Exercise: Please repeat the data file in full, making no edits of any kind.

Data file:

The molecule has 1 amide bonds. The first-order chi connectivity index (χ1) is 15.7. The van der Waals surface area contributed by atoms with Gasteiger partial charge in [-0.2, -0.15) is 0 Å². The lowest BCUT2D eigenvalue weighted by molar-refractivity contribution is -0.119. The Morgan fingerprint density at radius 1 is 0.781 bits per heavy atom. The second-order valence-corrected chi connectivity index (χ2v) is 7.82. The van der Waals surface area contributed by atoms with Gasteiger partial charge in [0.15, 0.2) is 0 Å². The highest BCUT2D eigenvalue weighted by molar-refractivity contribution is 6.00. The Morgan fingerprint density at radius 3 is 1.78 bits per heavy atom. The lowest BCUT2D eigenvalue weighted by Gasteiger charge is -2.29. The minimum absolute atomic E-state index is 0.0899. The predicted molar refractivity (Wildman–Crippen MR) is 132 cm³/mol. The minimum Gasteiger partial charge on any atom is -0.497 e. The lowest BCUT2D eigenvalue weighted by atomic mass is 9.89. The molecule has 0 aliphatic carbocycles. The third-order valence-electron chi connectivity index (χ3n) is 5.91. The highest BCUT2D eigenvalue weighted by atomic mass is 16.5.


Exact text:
The molecule has 1 amide bonds. The first-order chi connectivity index (χ1) is 15.7. The van der Waals surface area contributed by atoms with Gasteiger partial charge in [-0.2, -0.15) is 0 Å². The lowest BCUT2D eigenvalue weighted by molar-refractivity contribution is -0.119. The Morgan fingerprint density at radius 1 is 0.781 bits per heavy atom. The second-order valence-corrected chi connectivity index (χ2v) is 7.82. The van der Waals surface area contributed by atoms with Gasteiger partial charge in [0.15, 0.2) is 0 Å². The highest BCUT2D eigenvalue weighted by molar-refractivity contribution is 6.00. The Morgan fingerprint density at radius 3 is 1.78 bits per heavy atom. The lowest BCUT2D eigenvalue weighted by Gasteiger charge is -2.29. The minimum absolute atomic E-state index is 0.0899. The predicted molar refractivity (Wildman–Crippen MR) is 132 cm³/mol. The minimum Gasteiger partial charge on any atom is -0.497 e. The lowest BCUT2D eigenvalue weighted by atomic mass is 9.89. The molecule has 0 aliphatic carbocycles. The third-order valence-electron chi connectivity index (χ3n) is 5.91. The highest BCUT2D eigenvalue weighted by atomic mass is 16.5.